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This eBook from the Gutenberg Project consists of approximately 189 pages of information about Young Folks' History of Rome.

[Illustration:  ROMULUS AUGUSTUS RESIGNS THE CROWN.]

Rome could make no defence, and fell into Theodoric’s hands with the rest of Italy; but he was by far the best of the conquerors—­he did not hurt or misuse them, and only wished his Goths to learn of them and become peaceful farmers.  He gave them the lands which had lost their owners; about thirty or forty thousand families were settled there by him on the waste lands, and the Romans who were left took courage and worked too.  He did not live at Rome, though he came thither and was complimented by the Senate, and he set a sum by every year for repairing the old buildings; but he chiefly lived at Verona, where he reigned over both the Eastern and Western Goths in Gaul and Italy.

He was an Arian, but he did not persecute the Catholics, and to such persons as changed their profession of faith to please him he showed no more favor, saying that those who were not faithful to their God would never be faithful to their earthly master.  He reigned thirty-three years, but did not end as well as he began, for he grew irritable and distrustful with age; and the Romans, on the other hand, forgot that they were not the free, prosperous nation of old, and displeased him.  Two of their very best men, Boethius and Symmachus, were by him kept for a long time prisoners at Rome and then put to death.  While Boethius was in prison at Pavia, he wrote a book called The Consolations of Philosophy, so beautiful that the English king Alfred translated it into Saxon four centuries later.  Theodoric kept up a correspondence with the other Gothic kings wherever a tribe of his people dwelt, even as far as Sweden and Denmark; but as even he could not write, and only had a seal with the letters [Greek:  THEOD] with which to make his signature, the whole was conducted in Latin by Roman slaves on either side, who interpreted to their masters.  An immense number of letters from Theodoric’s secretary are preserved, and show what an able man his master was, and how well he deserved his name of “The Great.”  He died in 526, leaving only two daughters.  Their two sons, Amalric and Athalaric, divided the Eastern and Western Goths between them again.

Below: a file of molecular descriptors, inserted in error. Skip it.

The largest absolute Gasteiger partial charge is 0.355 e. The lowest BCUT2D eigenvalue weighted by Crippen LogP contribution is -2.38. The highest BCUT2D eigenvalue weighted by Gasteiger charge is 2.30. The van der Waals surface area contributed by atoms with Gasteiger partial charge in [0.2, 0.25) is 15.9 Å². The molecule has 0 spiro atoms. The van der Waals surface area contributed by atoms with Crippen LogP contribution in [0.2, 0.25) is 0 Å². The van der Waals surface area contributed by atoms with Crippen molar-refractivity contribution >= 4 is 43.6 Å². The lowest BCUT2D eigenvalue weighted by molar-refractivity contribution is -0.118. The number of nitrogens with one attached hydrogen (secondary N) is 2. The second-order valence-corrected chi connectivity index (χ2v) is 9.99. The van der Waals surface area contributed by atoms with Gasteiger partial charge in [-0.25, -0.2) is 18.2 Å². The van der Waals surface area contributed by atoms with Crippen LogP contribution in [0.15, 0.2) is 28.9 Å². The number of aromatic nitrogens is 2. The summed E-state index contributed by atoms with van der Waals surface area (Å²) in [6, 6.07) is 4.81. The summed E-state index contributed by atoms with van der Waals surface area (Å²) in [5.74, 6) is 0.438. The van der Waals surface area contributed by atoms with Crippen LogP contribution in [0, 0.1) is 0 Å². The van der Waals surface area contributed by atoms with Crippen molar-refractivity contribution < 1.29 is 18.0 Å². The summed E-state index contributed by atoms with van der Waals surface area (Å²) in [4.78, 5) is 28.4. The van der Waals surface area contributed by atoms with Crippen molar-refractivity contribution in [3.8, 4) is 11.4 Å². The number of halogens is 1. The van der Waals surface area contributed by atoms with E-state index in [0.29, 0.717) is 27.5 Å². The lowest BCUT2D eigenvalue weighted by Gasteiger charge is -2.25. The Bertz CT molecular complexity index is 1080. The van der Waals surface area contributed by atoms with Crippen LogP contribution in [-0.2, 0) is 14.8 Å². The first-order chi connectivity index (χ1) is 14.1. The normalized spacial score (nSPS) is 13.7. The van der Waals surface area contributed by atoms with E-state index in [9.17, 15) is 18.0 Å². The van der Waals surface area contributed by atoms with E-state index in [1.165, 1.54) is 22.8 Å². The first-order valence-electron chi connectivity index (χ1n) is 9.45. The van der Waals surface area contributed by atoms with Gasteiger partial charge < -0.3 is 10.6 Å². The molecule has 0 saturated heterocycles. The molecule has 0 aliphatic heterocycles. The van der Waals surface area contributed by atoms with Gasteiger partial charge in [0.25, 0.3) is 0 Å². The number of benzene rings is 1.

Seven Gothic kings reigned over Northern Italy after Theodoric.  They were fierce and restless, but had nothing like his strength and spirit, and they chiefly lived in the more northern cities—­Milan, Verona, and Ravenna, leaving Rome to be a tributary city to them, where there still remained the old names of Senate and Consuls, but the person who was generally most looked up to and trusted was the Pope.  All this time Rome was leavening the nations who had conquered her.  When they tried to learn civilized ways, it was from her; they learned to speak her tongue, never wrote but in Latin, and worshipped with Latin prayers and services.  Far above all, these conquerors learned Christianity from the Romans.  When everything else was ruined, the Bishop and clergy remained, and became the chief counsellors and advisers of many of these kings.

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